Where Have I Been?
Ok, ok, ok. . . I have been mysteriously absent for quite some time now (see most recent post below, dated 4/7/12), but I will contend that it was all in the name of wine. Sometime around new years of this year I decided to try my hand at adding some oomph to and somehow quantifying my wine credentials, which up to this point has basically comprised drinking a lot and reading wine books. In January I did my part and joined the Society of Wine Educators and to commit to taking their Certified Specialist of Wine (CSW) exam. As the website details, this is intended to be a self-study program that culminates in taking (and hopefully passing) their 100 question exam. The society was nice enough to produce a study guide from which all of the exam questions are taken, and they strongly recommend that you get this guide in order to study for the exam because they contend (and I can now agree) that the material covered takes a different angle on much of the material and focuses on certain things that may or may not be adequately covered in other materials.
Taken directly from their website, “The Certified Specialist of Wine (CSW) Exam is a rigorous exam, which tests a candidate’s wine knowledge and mastery of key elements within the worlds of viticulture and wine production.” My method of study involved approximately 6 months of review of the study guide (with varying degrees of discipline) along with flashcards and some cross-training with other wine related books and materials. My wife deserves special thanks for putting up with me during this time and I became more and more eccentric throughout the process, demanding that we spend hours in coffee houses and that she “leave me alone” for long expanses of time so I could try and focus on the material without distraction. I will not try and put a number on the hours spent studying directly for this exam (as I am a constant student of wine), but let just say it was significant given that this is a hobby for me and probably rivals the amount of time I have spent studying for any other test I’ve ever taken. I took the exam at the Cleveland based American Wine School, which is the closest testing location to my Dayton, OH.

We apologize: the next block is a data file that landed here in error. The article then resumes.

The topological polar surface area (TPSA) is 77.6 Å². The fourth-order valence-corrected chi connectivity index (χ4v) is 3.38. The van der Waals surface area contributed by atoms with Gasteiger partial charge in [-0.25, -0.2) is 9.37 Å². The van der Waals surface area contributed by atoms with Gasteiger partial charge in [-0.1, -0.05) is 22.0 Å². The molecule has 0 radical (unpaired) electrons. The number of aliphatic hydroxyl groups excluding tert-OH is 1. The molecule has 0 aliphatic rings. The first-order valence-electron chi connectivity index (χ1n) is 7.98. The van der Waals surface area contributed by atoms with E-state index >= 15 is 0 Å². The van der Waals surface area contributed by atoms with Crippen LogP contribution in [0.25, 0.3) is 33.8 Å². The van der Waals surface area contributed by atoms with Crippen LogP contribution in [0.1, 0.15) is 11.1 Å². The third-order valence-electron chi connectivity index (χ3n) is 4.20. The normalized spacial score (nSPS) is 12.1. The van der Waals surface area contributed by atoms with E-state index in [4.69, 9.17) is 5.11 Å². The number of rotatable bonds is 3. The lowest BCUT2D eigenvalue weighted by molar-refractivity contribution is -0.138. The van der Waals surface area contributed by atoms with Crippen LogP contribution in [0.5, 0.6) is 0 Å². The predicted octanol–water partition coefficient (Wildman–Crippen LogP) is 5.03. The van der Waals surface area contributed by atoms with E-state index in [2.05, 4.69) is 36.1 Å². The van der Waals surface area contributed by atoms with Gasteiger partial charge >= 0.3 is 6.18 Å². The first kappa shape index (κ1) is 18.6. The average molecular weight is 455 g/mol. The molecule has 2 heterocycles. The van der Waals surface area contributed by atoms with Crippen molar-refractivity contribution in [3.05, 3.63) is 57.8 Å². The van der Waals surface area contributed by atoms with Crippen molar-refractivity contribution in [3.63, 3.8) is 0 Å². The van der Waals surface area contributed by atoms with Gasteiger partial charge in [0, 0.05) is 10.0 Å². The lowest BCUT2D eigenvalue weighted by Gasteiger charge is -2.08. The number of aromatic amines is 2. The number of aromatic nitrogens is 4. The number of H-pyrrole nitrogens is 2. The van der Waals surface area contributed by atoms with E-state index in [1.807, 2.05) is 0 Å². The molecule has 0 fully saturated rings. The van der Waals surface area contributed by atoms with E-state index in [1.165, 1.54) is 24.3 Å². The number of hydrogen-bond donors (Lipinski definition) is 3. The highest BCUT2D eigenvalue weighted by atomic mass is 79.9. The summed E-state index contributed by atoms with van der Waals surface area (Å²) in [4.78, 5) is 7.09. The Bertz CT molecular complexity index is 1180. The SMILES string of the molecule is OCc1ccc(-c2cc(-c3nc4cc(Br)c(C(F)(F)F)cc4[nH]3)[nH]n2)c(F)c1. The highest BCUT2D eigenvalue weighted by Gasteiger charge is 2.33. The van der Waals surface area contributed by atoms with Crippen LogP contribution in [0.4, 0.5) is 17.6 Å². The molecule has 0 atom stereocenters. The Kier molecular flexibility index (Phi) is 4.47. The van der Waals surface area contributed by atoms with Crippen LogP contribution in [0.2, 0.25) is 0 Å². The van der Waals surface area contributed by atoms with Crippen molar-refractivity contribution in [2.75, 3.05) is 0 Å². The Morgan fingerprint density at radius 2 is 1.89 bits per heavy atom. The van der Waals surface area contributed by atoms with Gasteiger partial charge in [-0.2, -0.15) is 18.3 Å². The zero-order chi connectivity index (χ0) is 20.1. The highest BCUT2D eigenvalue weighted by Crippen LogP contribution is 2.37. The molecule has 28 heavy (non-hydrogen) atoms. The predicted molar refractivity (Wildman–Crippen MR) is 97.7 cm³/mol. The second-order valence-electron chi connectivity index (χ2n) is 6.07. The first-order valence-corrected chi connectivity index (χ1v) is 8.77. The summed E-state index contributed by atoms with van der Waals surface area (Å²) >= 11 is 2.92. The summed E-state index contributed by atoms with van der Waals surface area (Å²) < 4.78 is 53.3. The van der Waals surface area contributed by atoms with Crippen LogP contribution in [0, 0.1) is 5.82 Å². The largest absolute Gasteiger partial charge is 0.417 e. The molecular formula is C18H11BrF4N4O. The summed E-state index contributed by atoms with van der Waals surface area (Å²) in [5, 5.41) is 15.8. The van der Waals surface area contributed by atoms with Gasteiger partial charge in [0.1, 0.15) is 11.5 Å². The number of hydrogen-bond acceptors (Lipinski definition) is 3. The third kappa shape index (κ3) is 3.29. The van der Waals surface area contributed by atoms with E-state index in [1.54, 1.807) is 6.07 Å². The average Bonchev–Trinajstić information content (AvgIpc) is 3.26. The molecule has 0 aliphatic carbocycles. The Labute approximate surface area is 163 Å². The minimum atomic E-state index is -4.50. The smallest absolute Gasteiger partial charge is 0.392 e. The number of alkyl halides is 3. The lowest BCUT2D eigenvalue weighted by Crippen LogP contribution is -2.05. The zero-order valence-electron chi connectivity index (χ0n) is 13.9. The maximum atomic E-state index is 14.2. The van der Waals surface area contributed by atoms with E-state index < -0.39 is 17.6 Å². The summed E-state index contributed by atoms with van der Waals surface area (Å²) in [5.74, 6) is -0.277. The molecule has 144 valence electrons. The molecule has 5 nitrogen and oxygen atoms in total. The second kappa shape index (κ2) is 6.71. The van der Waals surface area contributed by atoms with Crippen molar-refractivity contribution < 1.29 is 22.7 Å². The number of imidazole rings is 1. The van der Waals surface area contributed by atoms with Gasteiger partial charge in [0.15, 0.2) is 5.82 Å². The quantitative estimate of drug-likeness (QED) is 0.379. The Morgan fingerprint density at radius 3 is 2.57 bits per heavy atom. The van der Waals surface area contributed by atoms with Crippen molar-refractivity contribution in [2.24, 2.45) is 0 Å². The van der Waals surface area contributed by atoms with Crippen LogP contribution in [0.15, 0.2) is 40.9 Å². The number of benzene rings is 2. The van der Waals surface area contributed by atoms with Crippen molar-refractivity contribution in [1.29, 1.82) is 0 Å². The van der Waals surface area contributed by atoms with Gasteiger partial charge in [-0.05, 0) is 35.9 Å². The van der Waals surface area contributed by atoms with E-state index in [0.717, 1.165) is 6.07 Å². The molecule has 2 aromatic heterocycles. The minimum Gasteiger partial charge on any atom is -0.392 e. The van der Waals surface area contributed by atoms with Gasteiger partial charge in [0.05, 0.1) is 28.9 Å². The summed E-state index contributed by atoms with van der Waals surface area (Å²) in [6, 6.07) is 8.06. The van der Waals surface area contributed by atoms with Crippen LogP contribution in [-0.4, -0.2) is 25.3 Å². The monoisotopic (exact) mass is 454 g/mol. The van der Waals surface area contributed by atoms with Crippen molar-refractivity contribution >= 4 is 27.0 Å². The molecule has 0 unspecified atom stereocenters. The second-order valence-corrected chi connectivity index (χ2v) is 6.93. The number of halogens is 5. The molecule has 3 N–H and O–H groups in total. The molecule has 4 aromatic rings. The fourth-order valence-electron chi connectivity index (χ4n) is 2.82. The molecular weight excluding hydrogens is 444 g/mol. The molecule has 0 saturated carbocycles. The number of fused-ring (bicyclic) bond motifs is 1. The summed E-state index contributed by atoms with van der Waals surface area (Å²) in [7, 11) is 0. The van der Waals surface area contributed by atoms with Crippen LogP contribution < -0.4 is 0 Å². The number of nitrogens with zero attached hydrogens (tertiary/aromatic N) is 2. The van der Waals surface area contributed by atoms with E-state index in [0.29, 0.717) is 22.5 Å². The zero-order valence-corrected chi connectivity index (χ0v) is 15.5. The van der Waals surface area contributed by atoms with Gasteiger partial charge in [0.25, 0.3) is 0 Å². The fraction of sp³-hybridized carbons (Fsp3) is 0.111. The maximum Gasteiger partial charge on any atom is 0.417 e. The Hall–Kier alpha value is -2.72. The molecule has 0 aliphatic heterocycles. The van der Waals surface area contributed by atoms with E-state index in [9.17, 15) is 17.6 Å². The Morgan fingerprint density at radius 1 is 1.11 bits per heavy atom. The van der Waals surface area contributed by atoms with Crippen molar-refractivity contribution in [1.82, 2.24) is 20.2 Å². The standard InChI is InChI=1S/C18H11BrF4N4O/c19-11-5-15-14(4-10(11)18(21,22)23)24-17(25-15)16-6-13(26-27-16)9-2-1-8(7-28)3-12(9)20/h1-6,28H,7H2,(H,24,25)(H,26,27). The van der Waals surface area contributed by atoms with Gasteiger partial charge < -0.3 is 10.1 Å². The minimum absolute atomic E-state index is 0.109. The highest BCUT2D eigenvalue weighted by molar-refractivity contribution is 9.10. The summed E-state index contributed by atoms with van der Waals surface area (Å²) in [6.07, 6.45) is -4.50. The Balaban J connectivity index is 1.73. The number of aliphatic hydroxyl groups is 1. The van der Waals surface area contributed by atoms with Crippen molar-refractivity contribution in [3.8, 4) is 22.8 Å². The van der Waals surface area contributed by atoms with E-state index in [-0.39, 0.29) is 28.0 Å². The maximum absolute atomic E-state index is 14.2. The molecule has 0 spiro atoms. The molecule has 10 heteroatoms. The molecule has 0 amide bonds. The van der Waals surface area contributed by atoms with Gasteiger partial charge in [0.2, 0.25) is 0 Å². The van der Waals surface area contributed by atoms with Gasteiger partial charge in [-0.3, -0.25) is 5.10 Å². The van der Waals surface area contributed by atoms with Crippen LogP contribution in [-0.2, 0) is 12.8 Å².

It should be noted that the results of this exam must be reviewed by the society directly and cannot be scored by the American Wine School or anyone else. Because of this, they give a rather lengthy time frame for getting the results back. . . Not sure if I can hold my breath for 6 weeks, but I will try. In the meantime, for anyone who is currently studying or planning on taking this exam for their certification, know that it is a very difficult exam. Being the enthusiastic and curious person I am, I thought I knew something before beginning to study. . . and in short I probably could’ve used another month or two to study. The study guide is around 250 pages long, and approximately 50% of the words in the book are in bold. You know, this is to indicate a term of particular importance, heh. This is the functional equivalent of highlighting every line in a book, it sort of loses its punch. The following are example of subject that my now mangled brain can remember from this particular version of the exam:
-% of wine required from the label vintage in a certified S. African wine.
-Which 3 AVAs lie in both Oregon and Washington?
-Chiavennasca is a synonym for what grape?
-U.S. Control states take what part in wine distribution?
-Styles and production characteristics of Madeira/Sherry/Port
-What wine region lies between the Vosge and the Rhine?
-Vin Doux Naturel is most like what other wine?
-What is the production breakdown of Maconnais (red/white/etc.)?
-What are the stylistic differences between Sancerre and Fume’ Blanc?
As you can see, pretty much anything is fair game. 100 questions in 1-hour tends to become a bit of a chore with an onslaught of questions like these. Belated wishes of luck will be accepted. I will update when I learn anything new. Until then, I hope to have the reviewing on this blog revved back up a bit. Cheers!